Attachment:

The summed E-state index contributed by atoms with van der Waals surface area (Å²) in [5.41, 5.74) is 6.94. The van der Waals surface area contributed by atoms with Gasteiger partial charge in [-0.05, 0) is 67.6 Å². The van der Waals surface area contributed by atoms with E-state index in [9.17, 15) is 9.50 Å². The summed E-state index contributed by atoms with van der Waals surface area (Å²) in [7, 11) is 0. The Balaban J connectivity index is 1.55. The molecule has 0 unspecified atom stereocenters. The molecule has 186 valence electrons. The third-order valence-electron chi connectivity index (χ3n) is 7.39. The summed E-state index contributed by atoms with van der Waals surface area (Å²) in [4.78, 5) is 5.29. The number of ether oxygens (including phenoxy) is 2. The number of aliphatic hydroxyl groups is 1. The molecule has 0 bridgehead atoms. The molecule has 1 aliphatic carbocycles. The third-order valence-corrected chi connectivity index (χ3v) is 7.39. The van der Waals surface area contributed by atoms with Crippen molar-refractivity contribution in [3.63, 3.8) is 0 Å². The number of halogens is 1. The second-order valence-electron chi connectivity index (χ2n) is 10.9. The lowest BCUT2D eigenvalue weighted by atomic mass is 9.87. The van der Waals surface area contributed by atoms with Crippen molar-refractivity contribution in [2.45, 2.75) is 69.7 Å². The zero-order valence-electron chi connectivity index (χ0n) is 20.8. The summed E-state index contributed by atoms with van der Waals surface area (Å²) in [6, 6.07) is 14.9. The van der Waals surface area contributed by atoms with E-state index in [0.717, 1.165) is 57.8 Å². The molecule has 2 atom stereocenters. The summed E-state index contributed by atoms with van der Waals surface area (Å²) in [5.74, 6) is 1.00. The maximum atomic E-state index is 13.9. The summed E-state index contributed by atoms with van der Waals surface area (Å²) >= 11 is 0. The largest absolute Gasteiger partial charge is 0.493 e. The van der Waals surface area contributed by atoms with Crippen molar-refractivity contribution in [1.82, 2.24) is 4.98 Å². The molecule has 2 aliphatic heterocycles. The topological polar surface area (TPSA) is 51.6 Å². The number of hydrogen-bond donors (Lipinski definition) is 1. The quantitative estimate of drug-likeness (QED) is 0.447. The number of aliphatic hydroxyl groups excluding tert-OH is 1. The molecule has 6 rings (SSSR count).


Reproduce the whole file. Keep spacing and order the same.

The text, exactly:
The summed E-state index contributed by atoms with van der Waals surface area (Å²) in [5.41, 5.74) is 6.94. The van der Waals surface area contributed by atoms with Gasteiger partial charge in [-0.05, 0) is 67.6 Å². The van der Waals surface area contributed by atoms with E-state index in [9.17, 15) is 9.50 Å². The summed E-state index contributed by atoms with van der Waals surface area (Å²) in [7, 11) is 0. The Balaban J connectivity index is 1.55. The molecule has 0 unspecified atom stereocenters. The molecule has 186 valence electrons. The third-order valence-electron chi connectivity index (χ3n) is 7.39. The summed E-state index contributed by atoms with van der Waals surface area (Å²) in [4.78, 5) is 5.29. The number of ether oxygens (including phenoxy) is 2. The number of aliphatic hydroxyl groups is 1. The molecule has 0 bridgehead atoms. The molecule has 1 aliphatic carbocycles. The third-order valence-corrected chi connectivity index (χ3v) is 7.39. The van der Waals surface area contributed by atoms with Crippen molar-refractivity contribution in [3.63, 3.8) is 0 Å². The number of halogens is 1. The second-order valence-electron chi connectivity index (χ2n) is 10.9. The lowest BCUT2D eigenvalue weighted by atomic mass is 9.87. The van der Waals surface area contributed by atoms with Crippen molar-refractivity contribution in [2.45, 2.75) is 69.7 Å². The zero-order valence-electron chi connectivity index (χ0n) is 20.8. The summed E-state index contributed by atoms with van der Waals surface area (Å²) in [6, 6.07) is 14.9. The van der Waals surface area contributed by atoms with E-state index in [0.717, 1.165) is 57.8 Å². The molecule has 2 atom stereocenters. The summed E-state index contributed by atoms with van der Waals surface area (Å²) in [5.74, 6) is 1.00. The maximum atomic E-state index is 13.9. The summed E-state index contributed by atoms with van der Waals surface area (Å²) >= 11 is 0. The largest absolute Gasteiger partial charge is 0.493 e. The van der Waals surface area contributed by atoms with Crippen molar-refractivity contribution in [1.82, 2.24) is 4.98 Å². The molecule has 2 aliphatic heterocycles. The topological polar surface area (TPSA) is 51.6 Å². The number of hydrogen-bond donors (Lipinski definition) is 1. The quantitative estimate of drug-likeness (QED) is 0.447. The number of aliphatic hydroxyl groups excluding tert-OH is 1. The molecule has 6 rings (SSSR count).